Take the 2-minute tour ×
Mathematics Stack Exchange is a question and answer site for people studying math at any level and professionals in related fields. It's 100% free, no registration required.

According to Gamelin's $\textit{Complex Analysis}$, a finite Blaschke product is a rational function of the form $B(z)= e^{i \varphi} (\frac{z-a_1}{1-\bar{a_1} z} \cdots \frac{z-a_n}{1-\bar{a_n} z})$ where $a_1, ..., a_n \in \mathbb{D}$ and $0 \leq \varphi \leq 2\pi$. Similarly, I would guess that an infinite Blaschke product would be of the form $e^{i \varphi} \prod_{n=1}^\infty\frac{z-a_n}{1-\bar{a_n} z}$. I believe this is supposed to satisfy what is known as the Blaschke condition, i.e. $\sum_{n=1}^\infty (1-|a_n|) < \infty$, but how is that so? Can this be verified using the log function on the infinite product?

share|improve this question
    
There are problems defining what one means by an infinite product of complex numbers unless some condition is imposed: otherwise the partial products won't converge. I think the particular issue of how you define infinite BPs is discussed in Rudin's RCA book but I don't have my copy at hand right now –  user16299 Feb 2 '12 at 2:15
1  
Yes, this is shown in Chapter 15 of Rudin's Real and complex analysis, starting on page 310 under the subheading "Blaschke products". The Blaschke condition applies to the zero sets of more general classes of analytic functions on the disk, including all bounded analytic functions. For the particular case of Blaschke product a more general theorem on convergence of infinite products (Theorem 15.6 on pp 300-301) is applied. –  Jonas Meyer Feb 2 '12 at 2:30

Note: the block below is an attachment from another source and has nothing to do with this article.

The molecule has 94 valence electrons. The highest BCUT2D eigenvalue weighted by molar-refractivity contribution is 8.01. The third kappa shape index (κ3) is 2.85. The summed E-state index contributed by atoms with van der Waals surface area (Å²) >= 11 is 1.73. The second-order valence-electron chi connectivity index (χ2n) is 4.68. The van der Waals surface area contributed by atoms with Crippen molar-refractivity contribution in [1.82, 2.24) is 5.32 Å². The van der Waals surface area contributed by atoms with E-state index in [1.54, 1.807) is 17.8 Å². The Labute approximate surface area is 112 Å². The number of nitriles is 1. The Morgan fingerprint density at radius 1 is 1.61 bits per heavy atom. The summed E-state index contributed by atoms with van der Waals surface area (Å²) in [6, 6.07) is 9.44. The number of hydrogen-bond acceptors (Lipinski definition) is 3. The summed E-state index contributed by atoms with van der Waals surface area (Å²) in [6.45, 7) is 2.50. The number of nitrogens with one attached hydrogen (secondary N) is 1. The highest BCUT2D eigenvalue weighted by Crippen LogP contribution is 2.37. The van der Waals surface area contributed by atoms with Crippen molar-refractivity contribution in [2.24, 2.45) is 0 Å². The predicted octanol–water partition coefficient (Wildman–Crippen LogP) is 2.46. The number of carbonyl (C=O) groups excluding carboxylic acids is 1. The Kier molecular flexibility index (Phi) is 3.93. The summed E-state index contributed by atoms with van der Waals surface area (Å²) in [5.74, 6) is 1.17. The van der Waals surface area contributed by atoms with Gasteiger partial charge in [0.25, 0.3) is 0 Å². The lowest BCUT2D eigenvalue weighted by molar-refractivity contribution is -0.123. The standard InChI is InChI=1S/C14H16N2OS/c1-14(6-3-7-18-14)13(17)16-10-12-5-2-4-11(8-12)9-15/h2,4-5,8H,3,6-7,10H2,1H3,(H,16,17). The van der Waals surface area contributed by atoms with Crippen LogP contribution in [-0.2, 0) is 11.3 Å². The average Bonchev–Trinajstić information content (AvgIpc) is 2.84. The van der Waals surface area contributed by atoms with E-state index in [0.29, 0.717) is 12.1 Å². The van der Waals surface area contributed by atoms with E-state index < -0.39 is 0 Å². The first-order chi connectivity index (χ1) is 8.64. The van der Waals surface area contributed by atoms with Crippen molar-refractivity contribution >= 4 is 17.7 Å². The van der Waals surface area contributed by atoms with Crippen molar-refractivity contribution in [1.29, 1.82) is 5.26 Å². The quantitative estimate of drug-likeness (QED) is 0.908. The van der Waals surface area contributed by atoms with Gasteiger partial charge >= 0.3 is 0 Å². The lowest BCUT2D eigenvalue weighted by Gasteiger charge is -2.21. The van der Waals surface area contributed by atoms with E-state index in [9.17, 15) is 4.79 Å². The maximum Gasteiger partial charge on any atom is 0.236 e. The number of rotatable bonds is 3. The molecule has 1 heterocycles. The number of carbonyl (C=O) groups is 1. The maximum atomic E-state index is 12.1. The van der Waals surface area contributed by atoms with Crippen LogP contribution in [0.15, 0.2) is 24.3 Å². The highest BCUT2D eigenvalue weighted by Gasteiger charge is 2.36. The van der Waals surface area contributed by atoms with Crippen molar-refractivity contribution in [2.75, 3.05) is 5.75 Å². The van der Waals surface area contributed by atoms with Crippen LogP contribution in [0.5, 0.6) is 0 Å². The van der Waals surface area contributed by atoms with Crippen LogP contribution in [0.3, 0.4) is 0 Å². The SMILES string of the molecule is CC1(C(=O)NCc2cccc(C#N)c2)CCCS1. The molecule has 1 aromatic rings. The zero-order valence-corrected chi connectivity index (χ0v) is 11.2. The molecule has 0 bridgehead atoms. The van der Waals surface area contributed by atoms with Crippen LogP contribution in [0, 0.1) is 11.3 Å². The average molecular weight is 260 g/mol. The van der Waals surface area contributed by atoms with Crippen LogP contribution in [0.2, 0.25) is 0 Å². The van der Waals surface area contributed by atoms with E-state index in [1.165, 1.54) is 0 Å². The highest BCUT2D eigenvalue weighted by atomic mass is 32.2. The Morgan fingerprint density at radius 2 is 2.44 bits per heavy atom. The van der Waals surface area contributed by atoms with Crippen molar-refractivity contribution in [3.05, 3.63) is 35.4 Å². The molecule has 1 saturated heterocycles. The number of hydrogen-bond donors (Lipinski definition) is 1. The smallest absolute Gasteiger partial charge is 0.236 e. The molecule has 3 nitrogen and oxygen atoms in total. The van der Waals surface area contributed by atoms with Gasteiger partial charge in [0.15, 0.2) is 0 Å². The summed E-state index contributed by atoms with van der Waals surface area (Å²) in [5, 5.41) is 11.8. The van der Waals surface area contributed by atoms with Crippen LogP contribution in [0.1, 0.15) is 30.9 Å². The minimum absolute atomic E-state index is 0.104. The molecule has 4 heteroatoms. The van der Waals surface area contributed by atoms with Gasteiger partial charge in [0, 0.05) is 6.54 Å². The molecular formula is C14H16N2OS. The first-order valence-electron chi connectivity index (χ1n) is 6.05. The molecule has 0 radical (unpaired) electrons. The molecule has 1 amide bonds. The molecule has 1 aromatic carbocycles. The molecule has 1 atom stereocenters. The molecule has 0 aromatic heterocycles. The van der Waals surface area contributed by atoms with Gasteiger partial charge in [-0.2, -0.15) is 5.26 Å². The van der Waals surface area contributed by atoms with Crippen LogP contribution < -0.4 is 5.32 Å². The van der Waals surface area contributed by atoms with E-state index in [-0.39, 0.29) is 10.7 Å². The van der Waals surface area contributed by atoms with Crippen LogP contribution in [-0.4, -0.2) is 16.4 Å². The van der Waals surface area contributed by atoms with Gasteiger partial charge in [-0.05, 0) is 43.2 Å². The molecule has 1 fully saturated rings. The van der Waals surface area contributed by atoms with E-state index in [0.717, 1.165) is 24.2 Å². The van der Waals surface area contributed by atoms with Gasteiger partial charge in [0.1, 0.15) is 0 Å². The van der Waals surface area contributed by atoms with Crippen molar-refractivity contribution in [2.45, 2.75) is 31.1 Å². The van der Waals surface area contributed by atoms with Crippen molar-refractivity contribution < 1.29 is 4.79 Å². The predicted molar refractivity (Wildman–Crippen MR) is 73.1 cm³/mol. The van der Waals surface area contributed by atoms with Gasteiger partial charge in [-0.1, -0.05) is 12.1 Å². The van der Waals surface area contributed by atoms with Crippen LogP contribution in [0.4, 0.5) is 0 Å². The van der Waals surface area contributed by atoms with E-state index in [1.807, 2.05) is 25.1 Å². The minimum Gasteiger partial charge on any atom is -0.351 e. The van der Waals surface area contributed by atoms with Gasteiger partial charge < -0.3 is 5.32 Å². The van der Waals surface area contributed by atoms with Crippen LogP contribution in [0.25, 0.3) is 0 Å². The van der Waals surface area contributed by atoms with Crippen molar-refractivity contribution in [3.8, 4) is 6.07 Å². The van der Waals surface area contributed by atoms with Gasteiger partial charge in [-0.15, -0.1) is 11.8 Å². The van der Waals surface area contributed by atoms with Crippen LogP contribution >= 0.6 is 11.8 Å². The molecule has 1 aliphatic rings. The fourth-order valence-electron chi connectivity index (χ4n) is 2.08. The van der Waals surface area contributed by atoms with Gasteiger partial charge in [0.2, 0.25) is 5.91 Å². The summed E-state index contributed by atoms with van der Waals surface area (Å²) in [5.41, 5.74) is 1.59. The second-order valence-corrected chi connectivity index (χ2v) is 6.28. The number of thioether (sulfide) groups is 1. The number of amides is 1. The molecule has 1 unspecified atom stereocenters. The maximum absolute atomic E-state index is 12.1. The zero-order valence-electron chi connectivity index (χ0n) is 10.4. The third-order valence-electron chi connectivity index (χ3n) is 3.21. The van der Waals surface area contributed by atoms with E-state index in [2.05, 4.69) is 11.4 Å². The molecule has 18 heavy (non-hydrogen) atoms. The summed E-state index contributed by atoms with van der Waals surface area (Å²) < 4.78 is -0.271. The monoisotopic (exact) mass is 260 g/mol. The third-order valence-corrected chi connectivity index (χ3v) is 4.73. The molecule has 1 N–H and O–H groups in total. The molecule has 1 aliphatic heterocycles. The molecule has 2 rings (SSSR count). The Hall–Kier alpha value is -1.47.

add comment

1 Answer

up vote 3 down vote accepted

Actually, the infinite Blaschke product, for $|a_n|\le1$ and $|z|<1$, is defined as $$ e^{i\varphi}\prod_{n=1}^\infty\frac{|a_n|}{a_n}\frac{z-a_n}{\overline{a}_n z-1}\tag{1} $$ The factor of $\;{-}\dfrac{|a_n|}{a_n}$ simply rotates $\dfrac{z-a_n}{1-\overline{a}_n z}$, which, for finite products, is incorporated into $e^{i\varphi}$. However, for infinite products, it is needed for convergence.

First, note that $$ \begin{align} \frac{|a_n|}{a_n}\frac{z-a_n}{\overline{a}_n z-1} &=|a_n|\frac{z-a_n}{|a_n|^2 z-a_n}\\ &=(1-(1-|a_n|))\left(1+\frac{z(1-|a_n|^2)}{|a_n|^2 z-a_n}\right)\\ &=(1-(1-|a_n|))\left(1+\frac{z(1+|a_n|)}{|a_n|^2\left(z-\frac{1}{\overline{a}_n}\right)}(1-|a_n|)\right)\tag{2} \end{align} $$ where $$ \begin{align} \left|\frac{z(1+|a_n|)}{|a_n|^2\left(z-\frac{1}{\overline{a}_n}\right)}\right| &\le\frac{1+|a_n|}{|a_n|^2}\frac{|z|}{1-|z|}\\ &\le6\frac{|z|}{1-|z|}\tag{3} \end{align} $$ when $|a_n|\ge\frac12$.

Equations $(2)$ and $(3)$ say that the infinite product in $(1)$ converges absolutely when $|z|<1$ and $$ \sum_{n=1}^\infty(1-|a_n|)\tag{4} $$ converges. That is, the infinite product $\prod\limits_{n=1}^\infty(1+z_n)$ converges absolutely when $\sum\limits_{n=1}^\infty|z_n|$ converges.

share|improve this answer
add comment

Your Answer

 
discard

By posting your answer, you agree to the privacy policy and terms of service.

Not the answer you're looking for? Browse other questions tagged or ask your own question.